The Doctor Who curator is one of the most mysterious figures in the Whoniverse. Does anybody know his true identity?
The Doctor Who curator was first introduced in the show’s 50th anniversary special ‘The Day of the Doctor.’ Played by the Fourth Doctor actor Tom Baker, he was the man who looked after the National Gallery in London, and owner of the mysterious Gallifrey Falls painting that he acquired in “remarkable circumstances.”
And as you may already know, the Curator encountered the Eleventh Doctor in the closing moments of the 50th anniversary special. The Eleventh Doctor seemed to recognise him, claiming that he never forgot a face. The Curator agreed, saying that, in the years to come, the Doctor might find himself revisiting a few, but “just the old favourites.”
Moreover, when the Eleventh Doctor mooted the possibility of retiring and looking after the Under Gallery, the Curator confirmed that he really thought he might. This implied that the Curator was in fact a later incarnation of the eponymous Time Lord, who had chosen to readopt the face that he wore during his fourth incarnation.
And according to the writer Steven Moffat, this was much more than just an implication. The Doctor Who curator was indeed meant to be a later incarnation of the Doctor, as Moffat confirmed in an interview with Doctor Who Magazine. He said that the Curator could still be interpreted as the Moment choosing a familiar face from the Doctor’s past (the Moment being a sentient weapon from Gallifrey’s Omega Arsenal that had formerly taken the face of his companion Rose.) But according to Moffat, his intention had been for the Doctor Who curator to be very distant future incarnation, who chose a different incarnation to revisit each day.
Moffat was given the opportunity to expand on his vision for the Doctor Who curator when he produced his novelisation of ‘The Day of the Doctor.’ Some of this is even told from the Curator’s viewpoint, and details various moments that were never seen on TV. One of these concerns the Curator’s visits to the Brigadier, where they would play Risk together, and the Curator would hide under the Brigadier’s bed whenever his daughter Kate came to visit.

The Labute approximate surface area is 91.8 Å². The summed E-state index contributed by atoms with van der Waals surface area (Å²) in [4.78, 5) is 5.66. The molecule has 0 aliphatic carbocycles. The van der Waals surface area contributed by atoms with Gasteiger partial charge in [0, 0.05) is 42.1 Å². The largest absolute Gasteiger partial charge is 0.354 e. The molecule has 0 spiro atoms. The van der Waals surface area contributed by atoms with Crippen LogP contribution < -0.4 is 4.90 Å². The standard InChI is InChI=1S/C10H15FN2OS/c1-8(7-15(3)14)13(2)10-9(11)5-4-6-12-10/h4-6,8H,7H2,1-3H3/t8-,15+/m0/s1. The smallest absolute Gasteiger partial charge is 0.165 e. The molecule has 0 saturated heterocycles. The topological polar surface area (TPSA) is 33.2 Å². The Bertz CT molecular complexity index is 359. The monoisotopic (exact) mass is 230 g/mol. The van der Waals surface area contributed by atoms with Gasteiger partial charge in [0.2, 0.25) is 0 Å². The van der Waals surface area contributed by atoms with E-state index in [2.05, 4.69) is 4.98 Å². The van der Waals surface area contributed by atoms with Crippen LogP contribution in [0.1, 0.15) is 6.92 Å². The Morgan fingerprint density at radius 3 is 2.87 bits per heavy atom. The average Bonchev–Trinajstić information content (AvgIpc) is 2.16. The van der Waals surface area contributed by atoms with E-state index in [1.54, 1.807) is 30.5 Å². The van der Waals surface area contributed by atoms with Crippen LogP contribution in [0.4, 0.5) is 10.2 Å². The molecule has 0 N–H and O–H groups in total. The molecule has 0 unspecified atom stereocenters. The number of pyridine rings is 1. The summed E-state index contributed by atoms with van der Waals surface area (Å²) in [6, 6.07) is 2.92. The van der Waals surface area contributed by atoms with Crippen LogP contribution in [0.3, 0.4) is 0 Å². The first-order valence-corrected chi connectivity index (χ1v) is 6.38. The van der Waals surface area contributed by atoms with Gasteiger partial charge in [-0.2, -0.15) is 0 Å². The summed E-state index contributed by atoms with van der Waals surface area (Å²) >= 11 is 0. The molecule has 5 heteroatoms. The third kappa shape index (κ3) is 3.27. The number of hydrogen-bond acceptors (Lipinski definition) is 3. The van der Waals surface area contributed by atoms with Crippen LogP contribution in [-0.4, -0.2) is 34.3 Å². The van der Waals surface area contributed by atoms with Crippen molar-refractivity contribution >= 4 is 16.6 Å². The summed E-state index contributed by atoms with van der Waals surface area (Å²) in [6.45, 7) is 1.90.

In addition, the Curator revealed to the Brigadier that he was planning to write a book about the last day of the Time War titled Doctor Papers, which he intended to classify as fiction in order to circumvent the material’s sensitive nature. Apparently, the Curator followed through with these plans and had the Doctor Papers published on psychic paper in the year 2003.
Since ‘The Day of the Doctor,’ the idea that the Curator could be one of the Time Lord’s future incarnations has been reinforced in spin-off media. One of these is the Big Finish production ‘Lost Property,’ which forms part of the ‘Stranded 1‘ box set and stars Paul McGann as the Eighth Doctor. The Curator is one of the main characters in this adventure, and we discover that he still possesses the TARDIS in its police box form, which now stands as a library on Camden Road in London.
Naturally, the Curator falls short of confirming his true identity, but he does disclose that he is not Professor River Song (in case anyone was wondering) and he charges Helen Sinclair (the Eighth Doctor’s companion) with taking care of the Doctor.
Apparently, one of the first pieces of media to confirm the identity of the Doctor Who curator was the Eleventh Doctor comic ‘The Then and Now.’ There is a moment in the adventure when time is distorted around the Doctor and some of his other incarnations are revealed; at one point, a line of Doctors is depicted, with the Curator at the front, the Eleventh Doctor in the middle, and the First Doctor at the back.
Of course, the events of ‘The Timeless Children‘ now have to be factored into the saga of the Doctor Who curator. In this episode, the Master reveals that the Doctor has led countless lives prior to being the Thirteenth, many of which she has forgotten – and there is also a possibility that she can regenerate infinitely. In terms of the Curator’s identity, this doesn’t change very much, although it does raise the (albeit tenuous) possibility that the Curator could be an earlier, forgotten incarnation of the Time Lord. Indeed, over the course of Doctor Who: Flux, it is suggested that the Doctor could have had “thousands” of regenerations prior to her current one.
But so far, the only definitive link to ‘The Timeless Children’ is an obscure short story called Doctor Black. Originally published in Doctor Who Magazine, this adventure concerns Bill Nighy’s character from the 2010 episode ‘Vincent and the Doctor,’ who works at the Musée d’Orsay in Paris. Apparently, he is friends with the mysterious Curator, and in the story he shows Doctor Black the Gallifrey Falls painting and reveals its true, extended title – Gallifrey Falls No More (Until the Next Time), hinting at the planet’s destruction at the hands of the Master in Series Twelve.
Of course, some of the best parts about Doctor Who are its mysteries, and in some ways perhaps it’s better that the identity of the Doctor Who curator is still something of an enigma. That said, there can’t be many fans who wouldn’t be delighted to see Tom Baker return to the series in one form or another, be it as the National Gallery’s curator or as the Fourth Doctor himself.
Who do you think the Doctor Who curator really is? And would you like to see him return in the future? Let me know in the comments below.
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